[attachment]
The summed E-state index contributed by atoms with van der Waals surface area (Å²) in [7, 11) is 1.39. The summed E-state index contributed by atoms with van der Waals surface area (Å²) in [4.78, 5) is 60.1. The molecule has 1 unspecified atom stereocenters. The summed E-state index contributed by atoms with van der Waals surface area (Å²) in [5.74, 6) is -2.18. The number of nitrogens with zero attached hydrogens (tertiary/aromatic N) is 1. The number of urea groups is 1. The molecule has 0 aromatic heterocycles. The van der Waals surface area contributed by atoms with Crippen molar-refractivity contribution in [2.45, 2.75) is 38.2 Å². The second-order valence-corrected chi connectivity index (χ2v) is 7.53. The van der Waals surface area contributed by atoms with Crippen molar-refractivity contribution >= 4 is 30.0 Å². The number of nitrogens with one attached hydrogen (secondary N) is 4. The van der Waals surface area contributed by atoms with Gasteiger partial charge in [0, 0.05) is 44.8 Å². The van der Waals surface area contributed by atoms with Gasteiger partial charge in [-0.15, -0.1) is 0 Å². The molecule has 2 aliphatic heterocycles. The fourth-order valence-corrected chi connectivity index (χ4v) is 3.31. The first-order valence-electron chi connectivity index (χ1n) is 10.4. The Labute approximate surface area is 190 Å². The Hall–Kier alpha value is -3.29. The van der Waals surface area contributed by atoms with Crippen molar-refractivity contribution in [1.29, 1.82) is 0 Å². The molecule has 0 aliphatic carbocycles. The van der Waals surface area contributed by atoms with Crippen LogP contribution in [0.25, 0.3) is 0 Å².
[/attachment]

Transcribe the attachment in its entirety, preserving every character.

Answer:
The summed E-state index contributed by atoms with van der Waals surface area (Å²) in [7, 11) is 1.39. The summed E-state index contributed by atoms with van der Waals surface area (Å²) in [4.78, 5) is 60.1. The molecule has 1 unspecified atom stereocenters. The summed E-state index contributed by atoms with van der Waals surface area (Å²) in [5.74, 6) is -2.18. The number of nitrogens with zero attached hydrogens (tertiary/aromatic N) is 1. The number of urea groups is 1. The molecule has 0 aromatic heterocycles. The van der Waals surface area contributed by atoms with Crippen molar-refractivity contribution in [2.45, 2.75) is 38.2 Å². The second-order valence-corrected chi connectivity index (χ2v) is 7.53. The van der Waals surface area contributed by atoms with Crippen molar-refractivity contribution >= 4 is 30.0 Å². The number of nitrogens with one attached hydrogen (secondary N) is 4. The van der Waals surface area contributed by atoms with Gasteiger partial charge in [0, 0.05) is 44.8 Å². The van der Waals surface area contributed by atoms with Gasteiger partial charge in [-0.15, -0.1) is 0 Å². The molecule has 2 aliphatic heterocycles. The fourth-order valence-corrected chi connectivity index (χ4v) is 3.31. The first-order valence-electron chi connectivity index (χ1n) is 10.4. The Labute approximate surface area is 190 Å². The Hall–Kier alpha value is -3.29. The van der Waals surface area contributed by atoms with Crippen molar-refractivity contribution in [1.29, 1.82) is 0 Å². The molecule has 0 aliphatic carbocycles. The van der Waals surface area contributed by atoms with Crippen LogP contribution in [0.25, 0.3) is 0 Å².